Friday, March 25, 2011

"Rocks in My Head:" a Prospector and Miner in the Making (Part 4)

(Placer gold image courtesy of my friends at Gold Fever Prospecting.)

(This is the fourth post in a series written by guest author Alan Brown of Dahlonega, Georgia. You can contact Alan at: captainal01@yahoo.com.)

A Likely Place for a Bit of Gold

The stream below my property seems to come up from out of the rock itself right underneath the base of a perfectly huge and surely ancient tulip poplar. My dad always told us that tulip poplars only grew to such grand proportions over a water source. So, if you found one that big growing out of seemingly dry ground you could bet it meant that there was an underground stream somewhere just below the surface.

Gold Panning Kits
Gold Concentrators

Downward from the base of the tulip poplar tree begins a set of exposed bedrock stairs that look as likely a place for a bit of gold to be lurking as any. It certainly did prove to be a great place for salamanders or "Sallies" as Caitlin calls them. She was having great success finding them underneath just about every rock she overturned.

This Little Stream Would "Swell"

I, on the other hand, was just simply confused and feeling a little embarrassed for thinking I might actually find some gold here. Once again, that's never stopped me in the past so I charged ahead. From my perch on my 5-gallon bucket “chair,” I began to wonder if this was a spot where gold would be hiding. I knew that gold was very heavy so I figured that, just maybe, it would be right there where the water started coming out of the ground.

But then I figured that might not be such a good place to look after all. Surely in a heavy rain this little stream would "swell" and there’d be no telling where things might get moved from all that extra water rushing everywhere.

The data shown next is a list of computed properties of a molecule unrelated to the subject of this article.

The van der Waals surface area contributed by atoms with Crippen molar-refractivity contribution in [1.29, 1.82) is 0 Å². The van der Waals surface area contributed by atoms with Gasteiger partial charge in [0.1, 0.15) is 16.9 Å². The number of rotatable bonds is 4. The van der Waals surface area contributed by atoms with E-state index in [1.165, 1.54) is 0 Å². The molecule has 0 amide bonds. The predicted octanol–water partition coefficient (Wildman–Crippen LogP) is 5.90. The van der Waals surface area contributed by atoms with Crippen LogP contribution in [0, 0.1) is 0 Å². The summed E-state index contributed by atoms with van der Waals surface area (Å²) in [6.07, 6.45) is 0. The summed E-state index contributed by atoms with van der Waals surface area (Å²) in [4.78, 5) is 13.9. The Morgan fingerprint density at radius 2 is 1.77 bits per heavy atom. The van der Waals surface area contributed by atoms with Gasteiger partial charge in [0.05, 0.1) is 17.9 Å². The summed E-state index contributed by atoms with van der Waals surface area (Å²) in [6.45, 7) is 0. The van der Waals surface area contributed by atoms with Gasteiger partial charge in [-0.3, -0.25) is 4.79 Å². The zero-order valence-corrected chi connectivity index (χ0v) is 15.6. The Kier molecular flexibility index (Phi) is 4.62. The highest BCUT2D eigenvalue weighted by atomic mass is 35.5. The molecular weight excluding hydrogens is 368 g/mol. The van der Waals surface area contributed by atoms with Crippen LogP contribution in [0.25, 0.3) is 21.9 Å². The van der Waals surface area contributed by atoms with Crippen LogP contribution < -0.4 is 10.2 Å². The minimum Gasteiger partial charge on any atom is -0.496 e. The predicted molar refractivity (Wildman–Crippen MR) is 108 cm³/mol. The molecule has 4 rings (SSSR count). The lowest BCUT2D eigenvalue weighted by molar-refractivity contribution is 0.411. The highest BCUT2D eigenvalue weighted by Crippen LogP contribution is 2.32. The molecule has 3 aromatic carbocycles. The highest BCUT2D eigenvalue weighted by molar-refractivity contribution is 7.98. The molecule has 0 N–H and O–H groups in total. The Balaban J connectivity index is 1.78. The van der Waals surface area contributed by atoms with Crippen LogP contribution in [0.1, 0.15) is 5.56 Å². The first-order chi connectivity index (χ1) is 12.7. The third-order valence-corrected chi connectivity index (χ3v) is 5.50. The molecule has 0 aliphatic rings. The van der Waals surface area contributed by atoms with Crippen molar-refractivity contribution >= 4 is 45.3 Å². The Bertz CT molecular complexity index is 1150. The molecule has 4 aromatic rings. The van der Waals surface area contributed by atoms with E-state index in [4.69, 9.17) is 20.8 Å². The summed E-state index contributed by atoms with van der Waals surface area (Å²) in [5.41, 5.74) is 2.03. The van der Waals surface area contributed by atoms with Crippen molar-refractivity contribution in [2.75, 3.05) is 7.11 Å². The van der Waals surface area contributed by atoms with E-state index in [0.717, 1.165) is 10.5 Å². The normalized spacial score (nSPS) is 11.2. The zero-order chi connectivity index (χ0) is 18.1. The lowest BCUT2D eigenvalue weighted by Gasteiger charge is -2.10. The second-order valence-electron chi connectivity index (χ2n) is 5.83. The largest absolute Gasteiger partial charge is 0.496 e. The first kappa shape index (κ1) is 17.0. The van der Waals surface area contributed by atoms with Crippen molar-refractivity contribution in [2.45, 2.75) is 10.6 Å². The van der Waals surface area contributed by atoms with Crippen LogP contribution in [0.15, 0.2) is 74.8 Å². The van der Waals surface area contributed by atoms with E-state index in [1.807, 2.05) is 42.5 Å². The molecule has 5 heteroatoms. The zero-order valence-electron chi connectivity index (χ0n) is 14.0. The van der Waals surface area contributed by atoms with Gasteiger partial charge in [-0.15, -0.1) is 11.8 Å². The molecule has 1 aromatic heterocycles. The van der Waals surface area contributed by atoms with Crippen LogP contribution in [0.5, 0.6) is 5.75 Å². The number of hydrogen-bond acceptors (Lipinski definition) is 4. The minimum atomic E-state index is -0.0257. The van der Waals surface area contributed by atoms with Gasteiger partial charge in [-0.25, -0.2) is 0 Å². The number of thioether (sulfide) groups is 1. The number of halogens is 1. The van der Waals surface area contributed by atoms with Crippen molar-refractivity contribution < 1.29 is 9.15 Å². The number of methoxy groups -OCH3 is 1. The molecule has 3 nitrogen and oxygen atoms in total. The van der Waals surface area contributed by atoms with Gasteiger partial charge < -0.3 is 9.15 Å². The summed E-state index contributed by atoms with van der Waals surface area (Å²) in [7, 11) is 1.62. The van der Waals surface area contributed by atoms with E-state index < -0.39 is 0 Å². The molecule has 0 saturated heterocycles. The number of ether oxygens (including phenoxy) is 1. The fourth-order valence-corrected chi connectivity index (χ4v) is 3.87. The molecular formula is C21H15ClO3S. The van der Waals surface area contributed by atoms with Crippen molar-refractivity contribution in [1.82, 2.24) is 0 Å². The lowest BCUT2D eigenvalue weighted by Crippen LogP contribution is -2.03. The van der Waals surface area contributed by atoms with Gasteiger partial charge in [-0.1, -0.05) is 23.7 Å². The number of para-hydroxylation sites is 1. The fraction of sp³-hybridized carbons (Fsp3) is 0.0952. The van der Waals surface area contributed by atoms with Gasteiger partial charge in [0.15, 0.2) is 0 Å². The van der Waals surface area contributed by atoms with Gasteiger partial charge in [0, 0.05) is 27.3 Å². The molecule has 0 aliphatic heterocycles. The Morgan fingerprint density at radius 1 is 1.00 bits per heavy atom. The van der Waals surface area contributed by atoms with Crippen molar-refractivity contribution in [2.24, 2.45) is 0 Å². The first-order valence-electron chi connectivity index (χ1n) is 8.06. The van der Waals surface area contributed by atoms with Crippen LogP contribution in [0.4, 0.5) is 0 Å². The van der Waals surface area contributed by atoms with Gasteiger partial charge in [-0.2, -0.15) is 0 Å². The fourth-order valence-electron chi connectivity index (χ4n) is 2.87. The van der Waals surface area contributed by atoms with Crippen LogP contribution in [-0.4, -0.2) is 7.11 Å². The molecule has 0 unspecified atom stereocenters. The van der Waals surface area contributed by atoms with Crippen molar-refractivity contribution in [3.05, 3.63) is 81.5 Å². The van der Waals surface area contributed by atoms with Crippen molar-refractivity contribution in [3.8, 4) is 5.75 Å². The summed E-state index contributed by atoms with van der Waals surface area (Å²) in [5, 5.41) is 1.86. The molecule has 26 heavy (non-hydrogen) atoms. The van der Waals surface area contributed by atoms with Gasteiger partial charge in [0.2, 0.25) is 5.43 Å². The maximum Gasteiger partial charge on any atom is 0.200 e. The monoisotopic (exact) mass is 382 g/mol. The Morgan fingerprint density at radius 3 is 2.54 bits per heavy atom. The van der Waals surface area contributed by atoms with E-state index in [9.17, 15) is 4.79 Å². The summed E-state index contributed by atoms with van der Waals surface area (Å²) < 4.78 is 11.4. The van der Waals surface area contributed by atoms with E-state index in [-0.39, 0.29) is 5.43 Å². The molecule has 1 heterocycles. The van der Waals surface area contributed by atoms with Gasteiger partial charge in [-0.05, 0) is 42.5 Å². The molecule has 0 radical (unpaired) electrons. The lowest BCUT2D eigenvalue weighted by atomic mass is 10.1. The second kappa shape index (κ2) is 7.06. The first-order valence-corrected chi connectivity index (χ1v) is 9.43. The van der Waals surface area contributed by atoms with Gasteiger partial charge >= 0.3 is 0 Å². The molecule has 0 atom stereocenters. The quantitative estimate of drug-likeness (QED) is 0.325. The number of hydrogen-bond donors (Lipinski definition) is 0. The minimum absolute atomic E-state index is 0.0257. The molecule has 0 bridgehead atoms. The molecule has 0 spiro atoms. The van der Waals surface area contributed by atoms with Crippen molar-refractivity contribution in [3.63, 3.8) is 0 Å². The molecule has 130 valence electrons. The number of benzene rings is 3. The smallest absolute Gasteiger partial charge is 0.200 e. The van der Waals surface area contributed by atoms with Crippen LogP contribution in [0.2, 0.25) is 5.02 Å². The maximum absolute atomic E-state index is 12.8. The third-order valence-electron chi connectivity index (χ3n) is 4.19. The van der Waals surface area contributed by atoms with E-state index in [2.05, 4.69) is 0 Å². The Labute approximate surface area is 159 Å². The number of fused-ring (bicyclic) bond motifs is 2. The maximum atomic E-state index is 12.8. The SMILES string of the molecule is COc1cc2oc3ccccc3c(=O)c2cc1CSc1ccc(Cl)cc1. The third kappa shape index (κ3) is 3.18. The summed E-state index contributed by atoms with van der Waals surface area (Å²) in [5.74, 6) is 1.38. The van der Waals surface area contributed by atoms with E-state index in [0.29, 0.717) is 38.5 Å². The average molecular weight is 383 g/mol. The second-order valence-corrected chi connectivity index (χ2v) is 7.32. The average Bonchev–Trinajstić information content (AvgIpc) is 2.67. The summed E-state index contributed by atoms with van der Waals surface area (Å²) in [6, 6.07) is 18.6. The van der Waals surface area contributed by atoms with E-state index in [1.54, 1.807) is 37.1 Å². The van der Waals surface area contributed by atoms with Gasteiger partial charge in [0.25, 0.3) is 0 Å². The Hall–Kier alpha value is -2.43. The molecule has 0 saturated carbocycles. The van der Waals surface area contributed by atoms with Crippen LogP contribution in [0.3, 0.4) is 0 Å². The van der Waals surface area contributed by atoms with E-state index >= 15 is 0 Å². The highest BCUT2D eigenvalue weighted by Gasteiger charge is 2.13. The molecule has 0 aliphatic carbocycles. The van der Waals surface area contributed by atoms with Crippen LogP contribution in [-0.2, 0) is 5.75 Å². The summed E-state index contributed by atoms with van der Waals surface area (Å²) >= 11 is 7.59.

...a Real Gold Pan

So, I decided to go downstream about three sets of drop offs and this became the main area I would concentrate on for the remainder of the summer. At this point I just sort of put on brakes …I was not really equipped to go any farther.

At the very least, I would have to get my hands on a real gold pan. No more Whammo “Frisbeeing” for me. Besides, Caitlin was just having too much fun with the "Sallies.” Listening to her squeal with delight and then disappointment every time another salamander squirted through her fingers and got away, it was obvious she needed the bucket far more than I needed a seat from which to contemplate.

Tips for Prospectors and Miners

Time was growing short for me anyhow and I would soon have to return to work. Boo.....hiss. But Caitlin and I and the "Sallies" made an afternoon of it, something I would not trade a moment of for all the gold around.

That’s it for this round. I wish each and every one of you out there the best of luck in your mining endeavors.

If you liked this post, you may want to read: “Tips for Running an Efficient Sluice Box (Part 2)”
© J.R. 2011

Questions? E-mail me at jr872vt90@yahoo.com


4 comments:

  1. anticipation...

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  2. More to come...thanks for commenting. Jim Rocha (J.R.)

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  3. It has been a while...thoroughly enjoying your other post just still wandering what ever came of this prospector... what I am asking is if this story will be finished?

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  4. Well, I'm not sure. I'll get in touch with the author and see. Thanks for commenting. Jim (J.R.)

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